About a dozen years ago, the New York Times columnist and Pulitzer Prize-winning author Tom Friedman wrote a column in which he explained that “global warming” was a misnomer for the coming changes to the earth’s environment. He quoted some climate scientists who suggested that the more-appropriate way to think about the coming changes in our weather pattern is to call it “global weirding.”
That’s because, wrote Friedman, the effects of spewing fossil fuels into the environment will not become manifest in something as benign-sounding as “global warming.” After all, if the planet gets a little bit warmer, the term “global warming” suggests that we only need to crank up the AC in the summer and we can turn down our thermostats in the winter. No big deal, right?
But by using the term “global weirding,” the scientists were telling us that extreme weather events, fueled by a warming atmosphere, would become the norm in every part of the globe.
Consider that in this summer alone, the American West is facing a drought that appears to be the worst in 1200 years and the northeast is also now experiencing drought conditions.
Yet at the same time, record rainfalls have brought about floods that have overwhelmed St. Louis, Kentucky, Yellowstone National Park, Dallas, Mississippi, and Georgia.
Boise, Idaho just experienced its hottest August and has seen the most days over 100 degrees (already at 22) in a year since the city’s record-keeping began in 1875.
Some parts of China are experiencing their longest sustained heat wave since record-keeping began in 1961, according to China’s National Climate Center, leading to manufacturing shutdowns owing to a lack of hydropower because of dried-up rivers.
Yet there also has been dramatic flooding in other parts of the country.where the highest-ever water levels in history have been recorded on some rivers.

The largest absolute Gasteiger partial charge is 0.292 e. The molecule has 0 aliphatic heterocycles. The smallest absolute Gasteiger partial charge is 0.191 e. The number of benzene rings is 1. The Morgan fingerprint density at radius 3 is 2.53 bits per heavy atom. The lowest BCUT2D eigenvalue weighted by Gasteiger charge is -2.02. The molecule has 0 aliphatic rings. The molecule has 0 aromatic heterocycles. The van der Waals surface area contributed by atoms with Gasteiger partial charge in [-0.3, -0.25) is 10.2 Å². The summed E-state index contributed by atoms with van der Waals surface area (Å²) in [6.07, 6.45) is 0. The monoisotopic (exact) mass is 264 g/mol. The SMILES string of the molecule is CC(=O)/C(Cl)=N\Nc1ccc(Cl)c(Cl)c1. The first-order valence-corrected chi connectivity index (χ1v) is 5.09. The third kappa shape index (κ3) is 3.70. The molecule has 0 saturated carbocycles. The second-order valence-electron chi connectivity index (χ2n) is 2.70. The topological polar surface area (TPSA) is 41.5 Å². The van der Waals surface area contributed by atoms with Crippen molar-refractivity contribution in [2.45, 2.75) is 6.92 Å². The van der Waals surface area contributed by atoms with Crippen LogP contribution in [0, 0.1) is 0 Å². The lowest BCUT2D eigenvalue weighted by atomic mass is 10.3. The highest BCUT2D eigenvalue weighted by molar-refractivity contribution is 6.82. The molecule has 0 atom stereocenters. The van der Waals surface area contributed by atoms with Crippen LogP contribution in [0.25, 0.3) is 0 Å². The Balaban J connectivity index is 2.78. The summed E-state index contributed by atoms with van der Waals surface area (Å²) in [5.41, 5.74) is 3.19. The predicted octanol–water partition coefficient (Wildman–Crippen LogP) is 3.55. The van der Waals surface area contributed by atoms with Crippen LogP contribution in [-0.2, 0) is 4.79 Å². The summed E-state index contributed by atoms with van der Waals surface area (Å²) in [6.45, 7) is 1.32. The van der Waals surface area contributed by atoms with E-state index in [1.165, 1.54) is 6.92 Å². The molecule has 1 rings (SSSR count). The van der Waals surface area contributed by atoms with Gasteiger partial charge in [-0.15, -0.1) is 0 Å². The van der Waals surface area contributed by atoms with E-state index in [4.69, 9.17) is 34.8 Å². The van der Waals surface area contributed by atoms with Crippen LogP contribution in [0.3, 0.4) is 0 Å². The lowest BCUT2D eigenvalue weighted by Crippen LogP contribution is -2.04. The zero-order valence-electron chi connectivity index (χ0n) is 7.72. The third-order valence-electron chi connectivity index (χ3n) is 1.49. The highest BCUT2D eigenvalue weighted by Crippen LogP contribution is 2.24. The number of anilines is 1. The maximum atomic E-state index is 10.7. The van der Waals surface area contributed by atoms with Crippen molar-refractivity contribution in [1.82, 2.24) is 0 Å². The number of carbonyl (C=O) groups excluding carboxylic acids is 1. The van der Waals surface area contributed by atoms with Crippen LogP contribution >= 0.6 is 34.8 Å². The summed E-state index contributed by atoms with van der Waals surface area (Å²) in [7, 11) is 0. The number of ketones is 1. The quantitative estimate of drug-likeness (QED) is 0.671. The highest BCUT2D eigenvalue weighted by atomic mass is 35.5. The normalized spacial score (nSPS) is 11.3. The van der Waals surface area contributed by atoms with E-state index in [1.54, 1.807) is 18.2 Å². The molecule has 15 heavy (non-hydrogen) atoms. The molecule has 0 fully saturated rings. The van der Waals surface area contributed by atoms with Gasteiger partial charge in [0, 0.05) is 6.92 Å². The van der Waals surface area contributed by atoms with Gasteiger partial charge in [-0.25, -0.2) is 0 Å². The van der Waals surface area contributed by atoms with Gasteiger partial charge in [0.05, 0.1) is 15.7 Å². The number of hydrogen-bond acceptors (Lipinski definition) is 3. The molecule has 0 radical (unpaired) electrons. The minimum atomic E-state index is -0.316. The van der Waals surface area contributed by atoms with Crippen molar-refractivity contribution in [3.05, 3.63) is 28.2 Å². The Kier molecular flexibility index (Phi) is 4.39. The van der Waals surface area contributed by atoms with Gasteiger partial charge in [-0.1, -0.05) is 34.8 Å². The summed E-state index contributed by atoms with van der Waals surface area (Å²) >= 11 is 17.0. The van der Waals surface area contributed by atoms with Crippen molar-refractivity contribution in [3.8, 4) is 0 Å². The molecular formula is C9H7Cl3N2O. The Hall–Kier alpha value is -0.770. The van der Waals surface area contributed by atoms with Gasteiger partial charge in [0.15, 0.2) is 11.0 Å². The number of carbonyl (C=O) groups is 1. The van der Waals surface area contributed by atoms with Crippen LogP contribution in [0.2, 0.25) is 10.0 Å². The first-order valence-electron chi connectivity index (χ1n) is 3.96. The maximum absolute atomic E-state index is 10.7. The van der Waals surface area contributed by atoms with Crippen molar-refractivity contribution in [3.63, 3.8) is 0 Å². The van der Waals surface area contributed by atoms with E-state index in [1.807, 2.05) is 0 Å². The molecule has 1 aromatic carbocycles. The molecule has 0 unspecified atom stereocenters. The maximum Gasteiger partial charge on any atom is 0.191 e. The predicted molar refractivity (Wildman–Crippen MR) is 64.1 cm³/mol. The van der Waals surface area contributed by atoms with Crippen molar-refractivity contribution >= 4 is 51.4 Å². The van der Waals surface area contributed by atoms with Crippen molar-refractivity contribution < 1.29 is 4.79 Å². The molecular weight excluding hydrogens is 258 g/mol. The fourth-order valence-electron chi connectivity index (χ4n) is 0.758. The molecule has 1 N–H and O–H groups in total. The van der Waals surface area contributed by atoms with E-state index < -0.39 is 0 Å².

Parts of Japan are in extreme drought and that country recently endured its hottest June since record-keeping began in 1874.
In Europe, the drought affecting Spain, Portugal, France, and Italy is on track to be the worst in 500 years.
Yet two weeks ago, torrential rains once again drenched England, turning London’s streets into rivers and flooding the underground train system. Oh, and London earlier this summer recorded its hottest day on record that precipitated wildfires in the city’s outskirts.
A dozen years after Mr. Friedman’s column, the term “global warming” has been retired and we now use the more-accurate term of climate change.
On the other hand, given how crazy the weather has been all across the planet these past few weeks, “global weirding” does have a better ring of truth to it.
But whatever we want to call it, it is clear that there is no escaping the inevitable effects of our warming planet — and about the only thing we can say for sure is that things are going to get a lot worse. While we certainly applaud the recently-passed bill (the so-called Inflation Reduction Act) by Congress that will set the U.S. on a world-leading path to reducing fossil fuel emissions, we can’t help but think that it is too little, too late